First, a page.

A Walk in the Park? Dog Park Etiquette and Safety Tips

In theory, dog parks seem like a nearly perfect place for pet training and socialization. Dogs can run off-leash while enjoying each other’s company and come home tired and happy – all while you’ve been relaxing and skipping the daily walk. Sounds like a great plan, but with so many dogs and people (most of whom are likely looking at their phones rather than watching their dogs), trouble can quickly arise.

Practicing good dog park etiquette is the key to safely enjoying the park, and making sure others do too.

Not Right for Everybody

As much as you may love the idea of your dog joining a group of “friends” for an afternoon of free play, dog parks are not ideal for every dog. Skip the dog park and opt for a walk, hike, or playdate with a dog you know and trust if your pup meets any of the following criteria:

  • They are aggressive, fearful, or overly shy
  • They are a puppy
  • They are unvaccinated
  • They are not spayed/neutered
  • They are not currently on year-round flea, tick, and heartworm preventives
  • They are coughing, sneezing, or showing any other signs of illness (in that case, give us a call!)

Dog Park Etiquette 101

To maintain the safety and enjoyment of everyone who uses your local dog park, keep these dog park etiquette tips in mind:

Observe – It can be tempting to check emails or become engrossed in conversation with another dog owner, but it’s important to never take your eyes off your dog. Step in to intervene if you notice your dog is being harassed, is bullying another dog, is acting fearful, or causing any type of disturbance.

Entering – Be mindful when entering the dog park gate, as other dogs tend to crowd around the appearance of a newcomer. It may be better to introduce your dog gradually by letting them smell and observe the other dogs through the fence before entering.

Separate but equal – If you have a small dog, look for a park with a separate space for the little guys. This ensures that smaller dogs don’t get injured or harassed by their larger peers. Similarly, don’t allow your bigger dog to play rough with a smaller companion.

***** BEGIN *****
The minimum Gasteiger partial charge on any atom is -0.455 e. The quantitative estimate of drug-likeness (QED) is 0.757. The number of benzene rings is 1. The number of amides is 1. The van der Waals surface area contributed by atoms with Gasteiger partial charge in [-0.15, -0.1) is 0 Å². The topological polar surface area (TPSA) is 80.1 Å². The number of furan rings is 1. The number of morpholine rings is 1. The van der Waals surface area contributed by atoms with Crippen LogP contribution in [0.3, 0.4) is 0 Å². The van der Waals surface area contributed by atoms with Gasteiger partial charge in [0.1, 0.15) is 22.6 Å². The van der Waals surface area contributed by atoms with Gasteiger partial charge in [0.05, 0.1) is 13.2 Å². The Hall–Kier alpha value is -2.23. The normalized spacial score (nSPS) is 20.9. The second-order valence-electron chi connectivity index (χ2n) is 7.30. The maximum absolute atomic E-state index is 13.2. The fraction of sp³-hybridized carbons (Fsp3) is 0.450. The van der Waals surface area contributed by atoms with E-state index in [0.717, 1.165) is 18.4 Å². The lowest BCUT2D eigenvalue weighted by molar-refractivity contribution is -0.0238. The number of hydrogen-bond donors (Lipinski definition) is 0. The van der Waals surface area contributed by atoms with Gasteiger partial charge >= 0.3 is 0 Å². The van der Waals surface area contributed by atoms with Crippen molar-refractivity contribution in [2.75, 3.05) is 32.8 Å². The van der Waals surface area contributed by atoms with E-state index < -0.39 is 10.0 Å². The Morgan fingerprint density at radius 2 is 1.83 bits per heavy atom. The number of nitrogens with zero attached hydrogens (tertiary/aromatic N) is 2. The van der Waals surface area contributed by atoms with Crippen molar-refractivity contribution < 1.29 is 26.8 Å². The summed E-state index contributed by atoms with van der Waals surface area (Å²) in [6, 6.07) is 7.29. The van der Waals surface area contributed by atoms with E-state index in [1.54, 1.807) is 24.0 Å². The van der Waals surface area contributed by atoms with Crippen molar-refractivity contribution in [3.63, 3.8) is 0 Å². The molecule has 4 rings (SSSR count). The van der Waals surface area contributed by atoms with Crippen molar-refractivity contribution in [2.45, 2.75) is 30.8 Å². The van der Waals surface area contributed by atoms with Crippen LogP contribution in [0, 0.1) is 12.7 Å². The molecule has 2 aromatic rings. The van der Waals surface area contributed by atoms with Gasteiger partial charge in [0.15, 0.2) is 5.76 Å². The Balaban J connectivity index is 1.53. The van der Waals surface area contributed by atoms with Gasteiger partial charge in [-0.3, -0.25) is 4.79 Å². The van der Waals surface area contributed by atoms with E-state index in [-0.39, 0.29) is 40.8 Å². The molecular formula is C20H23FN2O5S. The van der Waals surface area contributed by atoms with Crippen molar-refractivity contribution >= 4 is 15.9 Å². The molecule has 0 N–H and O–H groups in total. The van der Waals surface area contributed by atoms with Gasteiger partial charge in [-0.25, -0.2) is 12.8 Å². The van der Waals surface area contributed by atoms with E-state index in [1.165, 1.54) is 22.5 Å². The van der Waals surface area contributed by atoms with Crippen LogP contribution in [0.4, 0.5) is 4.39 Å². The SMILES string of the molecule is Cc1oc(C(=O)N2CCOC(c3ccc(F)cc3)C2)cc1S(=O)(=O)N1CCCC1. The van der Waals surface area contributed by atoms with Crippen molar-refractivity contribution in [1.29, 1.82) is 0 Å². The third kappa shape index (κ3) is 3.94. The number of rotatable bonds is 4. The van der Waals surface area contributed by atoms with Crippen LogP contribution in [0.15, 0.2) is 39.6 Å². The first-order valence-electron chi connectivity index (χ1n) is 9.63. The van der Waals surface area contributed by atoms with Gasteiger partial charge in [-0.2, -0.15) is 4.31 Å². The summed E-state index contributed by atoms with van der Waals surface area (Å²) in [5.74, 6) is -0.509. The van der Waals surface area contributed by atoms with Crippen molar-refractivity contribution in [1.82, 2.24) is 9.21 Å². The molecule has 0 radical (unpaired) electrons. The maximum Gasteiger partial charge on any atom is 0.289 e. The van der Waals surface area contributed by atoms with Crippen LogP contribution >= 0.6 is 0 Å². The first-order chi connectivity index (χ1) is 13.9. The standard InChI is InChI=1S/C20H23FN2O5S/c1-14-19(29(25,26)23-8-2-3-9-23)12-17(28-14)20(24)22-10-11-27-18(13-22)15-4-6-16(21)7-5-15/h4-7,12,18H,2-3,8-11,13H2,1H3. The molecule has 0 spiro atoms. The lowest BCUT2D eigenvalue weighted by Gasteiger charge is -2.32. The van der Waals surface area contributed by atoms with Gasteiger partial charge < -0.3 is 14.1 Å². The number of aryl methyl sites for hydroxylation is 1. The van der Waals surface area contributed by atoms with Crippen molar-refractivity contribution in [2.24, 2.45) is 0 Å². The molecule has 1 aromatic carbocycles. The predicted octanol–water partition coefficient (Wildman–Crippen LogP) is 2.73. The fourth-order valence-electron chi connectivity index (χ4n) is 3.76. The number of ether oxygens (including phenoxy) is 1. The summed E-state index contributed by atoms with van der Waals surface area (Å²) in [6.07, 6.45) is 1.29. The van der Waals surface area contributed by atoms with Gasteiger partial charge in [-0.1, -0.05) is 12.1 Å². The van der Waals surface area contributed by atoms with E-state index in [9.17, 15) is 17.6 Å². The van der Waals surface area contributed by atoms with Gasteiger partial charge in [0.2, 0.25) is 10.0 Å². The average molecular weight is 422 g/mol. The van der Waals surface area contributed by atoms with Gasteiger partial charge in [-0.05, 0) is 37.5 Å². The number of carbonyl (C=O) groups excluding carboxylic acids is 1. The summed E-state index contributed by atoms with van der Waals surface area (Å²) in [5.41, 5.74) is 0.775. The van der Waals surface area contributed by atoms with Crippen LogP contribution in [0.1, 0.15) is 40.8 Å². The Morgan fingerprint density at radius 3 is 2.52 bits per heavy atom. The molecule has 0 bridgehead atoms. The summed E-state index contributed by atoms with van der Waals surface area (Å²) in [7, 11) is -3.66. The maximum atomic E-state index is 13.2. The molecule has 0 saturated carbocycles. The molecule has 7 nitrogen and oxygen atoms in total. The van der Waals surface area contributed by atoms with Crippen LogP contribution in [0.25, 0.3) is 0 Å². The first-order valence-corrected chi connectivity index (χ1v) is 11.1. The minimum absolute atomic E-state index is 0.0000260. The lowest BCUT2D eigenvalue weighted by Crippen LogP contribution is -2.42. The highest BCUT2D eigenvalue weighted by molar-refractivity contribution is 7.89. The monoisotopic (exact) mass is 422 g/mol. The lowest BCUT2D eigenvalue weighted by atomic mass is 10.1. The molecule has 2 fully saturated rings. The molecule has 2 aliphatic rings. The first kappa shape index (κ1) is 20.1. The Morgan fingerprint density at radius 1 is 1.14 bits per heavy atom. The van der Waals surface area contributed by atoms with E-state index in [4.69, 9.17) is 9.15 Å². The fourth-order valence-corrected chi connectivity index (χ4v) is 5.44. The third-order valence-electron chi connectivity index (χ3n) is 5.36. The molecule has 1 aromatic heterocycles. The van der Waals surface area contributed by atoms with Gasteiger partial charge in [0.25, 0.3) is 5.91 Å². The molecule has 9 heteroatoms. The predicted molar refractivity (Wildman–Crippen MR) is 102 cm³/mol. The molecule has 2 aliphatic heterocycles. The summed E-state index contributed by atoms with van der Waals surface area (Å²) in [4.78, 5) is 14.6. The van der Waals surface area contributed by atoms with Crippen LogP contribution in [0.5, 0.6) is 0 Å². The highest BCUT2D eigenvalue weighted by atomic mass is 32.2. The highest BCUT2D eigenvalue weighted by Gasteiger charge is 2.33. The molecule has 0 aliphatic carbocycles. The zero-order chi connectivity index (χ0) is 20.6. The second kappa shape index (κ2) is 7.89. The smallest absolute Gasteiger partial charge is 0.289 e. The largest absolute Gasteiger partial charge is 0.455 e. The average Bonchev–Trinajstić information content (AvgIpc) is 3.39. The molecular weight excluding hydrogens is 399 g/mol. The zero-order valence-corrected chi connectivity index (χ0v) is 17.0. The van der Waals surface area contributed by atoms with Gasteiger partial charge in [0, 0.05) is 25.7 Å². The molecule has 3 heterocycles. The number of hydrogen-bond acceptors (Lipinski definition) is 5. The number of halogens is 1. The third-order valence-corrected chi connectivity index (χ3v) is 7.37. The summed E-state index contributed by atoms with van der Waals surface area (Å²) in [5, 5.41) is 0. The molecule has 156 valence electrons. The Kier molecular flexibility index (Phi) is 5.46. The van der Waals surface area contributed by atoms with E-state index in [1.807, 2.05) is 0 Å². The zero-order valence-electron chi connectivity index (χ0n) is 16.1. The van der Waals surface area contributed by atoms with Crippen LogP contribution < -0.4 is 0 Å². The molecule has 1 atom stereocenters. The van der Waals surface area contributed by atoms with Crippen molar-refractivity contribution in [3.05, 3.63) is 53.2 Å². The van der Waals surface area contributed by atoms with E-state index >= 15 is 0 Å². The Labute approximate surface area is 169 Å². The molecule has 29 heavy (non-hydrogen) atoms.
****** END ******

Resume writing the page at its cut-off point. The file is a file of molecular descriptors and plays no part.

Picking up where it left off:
Scoop the poop – The importance of picking up after your dog cannot be understated. Not only does dog poop increase the risk of spreading parasites and disease, but it can also undermine the quality of a park. Many parks offer doggie waste bags, but always bring your own in case they’re out.

Pack your own – Allowing your dog to drink out of a communal water bowl is not ideal, as it can be a breeding ground for communicable disease. Bring plenty of freshwater and bowl to drink from, and offer it to your dog at regular intervals.

Dog Park Safety

If you know us at all here at our 24 Hour Animal Hospital in Toronto, you know that the safety of our pet patients is incredibly important to us. Summer isn’t over here in Toronto., and avoiding heat-related injury should still be a priority. Take your pet to the dog park in the early morning or evening hours when the weather is cooler. If you observe any signs of heat exhaustion (excessive panting, drooling, disorientation, pale or red gums), get your dog into the shade, offer water, and give us a call.

With an eye toward safety and etiquette, dog parks can be magical places of doggie freedom after all!



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